Even now, it's time to celebrate victory

They came to crush our hopes and dreams on a damp, blustery morning. Despite the weather, Thursday should have been the happiest of days both for Londoners and the half-million visitors to western Europe's biggest, most diverse and most welcoming city. The murderers chose to wreak their meticulous violence as the capital began its first full day as host city for the 2012 Olympics. The random victims, both local people and visitors, were united only by their innocence.

For those bereaved by the arbitrary anger of strangers they never knew, the future is too bleak to contemplate. Our hearts go out to them. It falls to the rest of us to find a way forward, to search for grounds for some solace, some optimism amid the devastation.

The frightened, injured visitors to London who were caught up in Thursday's mass murder are all too aware how uniquely vulnerable they are to terrorism. People on holiday are on unfamiliar ground, yet are at the same time more relaxed than usual. As a result, a succession of atrocities against tourists - in Egypt, Bali and Kenya - have been murderously successful from the point of view of the perpetrators.

Even though the attack was targeted haphazardly against humanity, rather than specifically at tourists, it is a natural reaction to want to stay safe at home.

Yet the best response to those who seek to diminish our lives is to expand our horizons: to travel more, not less; to celebrate our freedom to meet people across the world; to understand their lives, hopes and fears. And then to welcome them to our benign, resilient country and its beautiful, unbowed capital.

SURELY EVERYONE in Britain is now committed to making the 2012 Olympic Games an outstanding success. In particular, the Olympiad must make London a more attractive destination, and improve travelling life for everyone. I have been studying the form for the last quarter-century, and picking out the mistakes other host cities have made.

The 1980 Moscow Olympics are best described as "glum". The first and last "communist Games" has bequeathed the Russian capital with just two visible, lasting legacies. One is a sports hall which was turned into a night-club that attracted people of questionable moral stature; the other, Sheremetyevo airport. What was intended to be a space-age introduction to the Soviet Union has degenerated into quite the nastiest international hub this side of Vladivostok. Oh, and it has given Moscow an enduring reputation for unusual hotel room service; athletes and broadcasters still tell of unsolicited late-night visits from strange women.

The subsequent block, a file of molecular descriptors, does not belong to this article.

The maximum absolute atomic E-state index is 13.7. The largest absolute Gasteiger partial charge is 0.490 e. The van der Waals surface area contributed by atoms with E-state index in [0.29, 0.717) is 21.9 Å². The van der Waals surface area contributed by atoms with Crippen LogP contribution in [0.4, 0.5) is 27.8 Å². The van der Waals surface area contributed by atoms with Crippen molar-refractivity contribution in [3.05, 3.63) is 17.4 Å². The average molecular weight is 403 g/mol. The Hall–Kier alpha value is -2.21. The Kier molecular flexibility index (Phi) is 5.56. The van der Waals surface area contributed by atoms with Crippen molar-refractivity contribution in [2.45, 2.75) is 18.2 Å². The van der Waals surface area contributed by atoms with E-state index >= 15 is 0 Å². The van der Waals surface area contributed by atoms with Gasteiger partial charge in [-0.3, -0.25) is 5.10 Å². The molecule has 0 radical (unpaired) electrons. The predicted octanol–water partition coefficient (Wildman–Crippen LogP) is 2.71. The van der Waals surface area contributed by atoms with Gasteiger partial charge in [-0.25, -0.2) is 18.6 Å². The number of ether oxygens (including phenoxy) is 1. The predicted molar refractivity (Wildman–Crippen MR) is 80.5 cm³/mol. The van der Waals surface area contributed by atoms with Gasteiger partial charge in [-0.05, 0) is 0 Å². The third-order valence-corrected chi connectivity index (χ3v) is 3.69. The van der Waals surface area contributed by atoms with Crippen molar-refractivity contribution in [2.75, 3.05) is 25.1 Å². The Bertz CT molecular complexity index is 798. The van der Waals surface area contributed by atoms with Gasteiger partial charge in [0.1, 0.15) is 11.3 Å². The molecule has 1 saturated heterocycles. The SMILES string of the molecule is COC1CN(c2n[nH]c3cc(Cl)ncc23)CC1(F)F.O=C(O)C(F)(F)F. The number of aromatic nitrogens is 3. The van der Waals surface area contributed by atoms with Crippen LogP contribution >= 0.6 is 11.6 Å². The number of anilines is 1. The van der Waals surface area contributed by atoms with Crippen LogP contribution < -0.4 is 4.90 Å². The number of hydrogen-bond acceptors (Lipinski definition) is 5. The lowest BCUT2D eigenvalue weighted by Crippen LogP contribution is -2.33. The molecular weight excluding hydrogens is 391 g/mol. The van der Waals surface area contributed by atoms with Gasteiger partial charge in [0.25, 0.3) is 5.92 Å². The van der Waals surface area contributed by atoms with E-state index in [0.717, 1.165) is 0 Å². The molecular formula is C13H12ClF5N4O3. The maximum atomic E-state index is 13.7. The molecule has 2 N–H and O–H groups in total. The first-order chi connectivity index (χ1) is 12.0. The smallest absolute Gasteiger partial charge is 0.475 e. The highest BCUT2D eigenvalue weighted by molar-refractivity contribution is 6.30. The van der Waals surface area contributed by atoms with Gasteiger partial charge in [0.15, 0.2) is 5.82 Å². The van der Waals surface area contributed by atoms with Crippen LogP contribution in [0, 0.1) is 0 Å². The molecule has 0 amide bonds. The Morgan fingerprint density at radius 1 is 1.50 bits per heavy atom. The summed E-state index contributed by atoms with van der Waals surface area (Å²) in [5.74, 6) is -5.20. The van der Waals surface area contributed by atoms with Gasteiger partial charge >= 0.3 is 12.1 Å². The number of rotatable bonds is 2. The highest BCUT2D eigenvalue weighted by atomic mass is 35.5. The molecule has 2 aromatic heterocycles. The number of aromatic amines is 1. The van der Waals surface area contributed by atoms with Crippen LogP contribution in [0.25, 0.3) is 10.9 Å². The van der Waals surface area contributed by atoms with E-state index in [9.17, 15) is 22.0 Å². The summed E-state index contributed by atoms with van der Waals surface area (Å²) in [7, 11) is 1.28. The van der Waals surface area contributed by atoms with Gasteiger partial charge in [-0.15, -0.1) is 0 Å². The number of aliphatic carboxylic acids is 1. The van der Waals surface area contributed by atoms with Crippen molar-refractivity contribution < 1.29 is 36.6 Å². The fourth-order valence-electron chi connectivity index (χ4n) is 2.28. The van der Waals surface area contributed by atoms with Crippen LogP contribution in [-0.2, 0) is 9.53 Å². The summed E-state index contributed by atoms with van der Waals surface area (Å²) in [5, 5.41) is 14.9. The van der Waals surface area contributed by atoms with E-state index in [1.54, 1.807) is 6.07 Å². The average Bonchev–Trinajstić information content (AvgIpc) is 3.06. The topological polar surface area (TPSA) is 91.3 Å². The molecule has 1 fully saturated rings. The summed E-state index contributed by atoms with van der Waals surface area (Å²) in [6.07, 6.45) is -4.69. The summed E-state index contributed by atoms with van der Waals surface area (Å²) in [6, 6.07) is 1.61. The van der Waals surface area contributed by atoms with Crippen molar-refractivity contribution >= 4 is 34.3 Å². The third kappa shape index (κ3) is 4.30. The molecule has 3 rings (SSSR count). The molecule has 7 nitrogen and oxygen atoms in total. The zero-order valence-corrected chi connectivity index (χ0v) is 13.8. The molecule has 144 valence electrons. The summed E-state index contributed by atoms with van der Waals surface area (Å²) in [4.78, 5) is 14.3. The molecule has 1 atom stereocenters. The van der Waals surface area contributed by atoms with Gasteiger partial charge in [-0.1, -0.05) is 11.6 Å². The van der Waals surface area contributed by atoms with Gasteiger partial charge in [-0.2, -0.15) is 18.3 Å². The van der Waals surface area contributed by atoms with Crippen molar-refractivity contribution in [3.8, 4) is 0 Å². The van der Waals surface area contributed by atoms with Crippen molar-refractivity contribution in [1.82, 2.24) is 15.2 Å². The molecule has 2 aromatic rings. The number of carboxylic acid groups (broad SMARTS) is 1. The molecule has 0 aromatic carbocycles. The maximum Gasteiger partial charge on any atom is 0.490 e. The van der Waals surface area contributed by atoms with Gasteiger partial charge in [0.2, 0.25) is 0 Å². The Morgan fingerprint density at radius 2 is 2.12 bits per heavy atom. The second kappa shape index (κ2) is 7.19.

SPORTS STADIA are rarely attractions that visitors find compelling, yet in Barcelona (host in 1992) a pair of them make it on to the tourist circuit. The main Olympic Stadium, daintily perched atop the hill of Montjuic, remains an austerely elegant structure and a reminder of the life that the Games breathed into the Catalan capital; and Nou Camp stadium is a shrine to the beauty of football.

Atlanta provided a textbook lesson in how not to stage the Olympics. Georgia is an appealing state with a fascinating capital, yet the organisers managed to blow £1.5bn on diminishing the stature of the city.

In comparison, Sydney could hardly fail - yet the 2000 host's was not quite a perfect performance. In the years building up to the opening ceremony, travellers found construction work on a scale that blunted the appeal of Australia's largest city. And the extortionate rates demanded by hoteliers meant thousands of rooms stayed empty during what was supposed to be the greatest show on earth.

Proprietors of hotels in Athens did not learn from their counterparts in Sydney. The airlines also looked as though they were coining it for a while, with easyJet charging the highest fares in its history for flights to Athens and back - at least for a time. Predicted demand failed, predictably, to materialise. Shortly before the Games began in the Greek capital airlines slashed their fares. But by then most of us had decided to go elsewhere.